Microsoft's first new stores will open this fall in Misson Viejo, Calif., and Scottsdale, Ariz. As promised by Microsoft Chief Operating Officer Kevin Turner, the Mission Viejo location is entering a mall that already has an Apple store, the Simon Property Group-owned Shops at Mission Viejo.
Microsoft's new store design leaked onto the Web earlier this month when tech site Gizmodo posted some images. Stephen Baker, a retail analyst for the NPD Group interviewed in Computerworld, said that the design is a bit overwhelming: "Microsoft is trying to incorporate all of the areas that they have a play in, and create an ambiance, but I miss where it all ties together. It's a little too techie."
If Microsoft really wants to compete with Apple, the stores should pop. The Apple stores are known for innovative architecture and striking designs that lure in shoppers. Apple is also very good at making the stores interactive, giving customers access to its products by allowing them to try out laptops and other devices before buying. And don't forget the Genius Bar, an area of the Apple stores where customers can get their hardware and software problems solved.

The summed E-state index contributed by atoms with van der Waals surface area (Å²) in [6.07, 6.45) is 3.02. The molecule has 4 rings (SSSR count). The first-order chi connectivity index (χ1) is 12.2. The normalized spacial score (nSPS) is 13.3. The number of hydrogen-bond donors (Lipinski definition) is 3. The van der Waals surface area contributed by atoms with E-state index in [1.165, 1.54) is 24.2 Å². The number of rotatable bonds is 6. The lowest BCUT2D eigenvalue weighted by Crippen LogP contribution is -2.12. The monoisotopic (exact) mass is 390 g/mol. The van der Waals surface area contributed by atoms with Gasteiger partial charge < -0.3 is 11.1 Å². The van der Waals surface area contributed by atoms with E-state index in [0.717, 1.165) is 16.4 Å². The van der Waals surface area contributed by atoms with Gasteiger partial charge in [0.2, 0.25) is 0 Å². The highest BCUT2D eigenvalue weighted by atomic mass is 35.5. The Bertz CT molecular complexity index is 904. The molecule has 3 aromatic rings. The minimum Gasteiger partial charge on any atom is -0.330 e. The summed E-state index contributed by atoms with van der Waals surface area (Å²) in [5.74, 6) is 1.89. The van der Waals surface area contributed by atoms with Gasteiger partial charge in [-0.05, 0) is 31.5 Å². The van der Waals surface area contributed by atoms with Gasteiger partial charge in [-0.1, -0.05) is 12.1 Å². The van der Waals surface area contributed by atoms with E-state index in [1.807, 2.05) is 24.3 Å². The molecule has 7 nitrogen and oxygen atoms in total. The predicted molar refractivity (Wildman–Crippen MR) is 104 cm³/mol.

While we still don't know much about Microsoft's new stores or its overall expansion plans, the company did make a good move earlier this summer when it hired George Blankenship, Apple's former real estate director. And the director of Microsoft's retail ambitions is David Porter, a former Wal-Mart executive. The software maker also has the right personnel in place to execute effective store location and expansion.
But maybe even more problematic for Microsoft isn't competition from Apple, but competition from itself. Microsoft products are sold everywhere, unlike the situation Apple faced when it started its retail push early this decade. As this Mac Observer columnist points out: "The vast majority of the company's business comes from Windows and Office, and having its own retail locations won't help peddle those products."
Of course there is talk that Microsoft is using the spaces more to showcase its products rather than become a major retail sales force, and a spokesperson is often quoted in articles lately saying that the main goal is for the company to get a direct physical point of contact with customers. That's fine, but if shoppers don't have a reason to show up and spend, we're not likely to see Microsoft shelling out the cash to occupy high-profile retail locations with hefty rents for very long.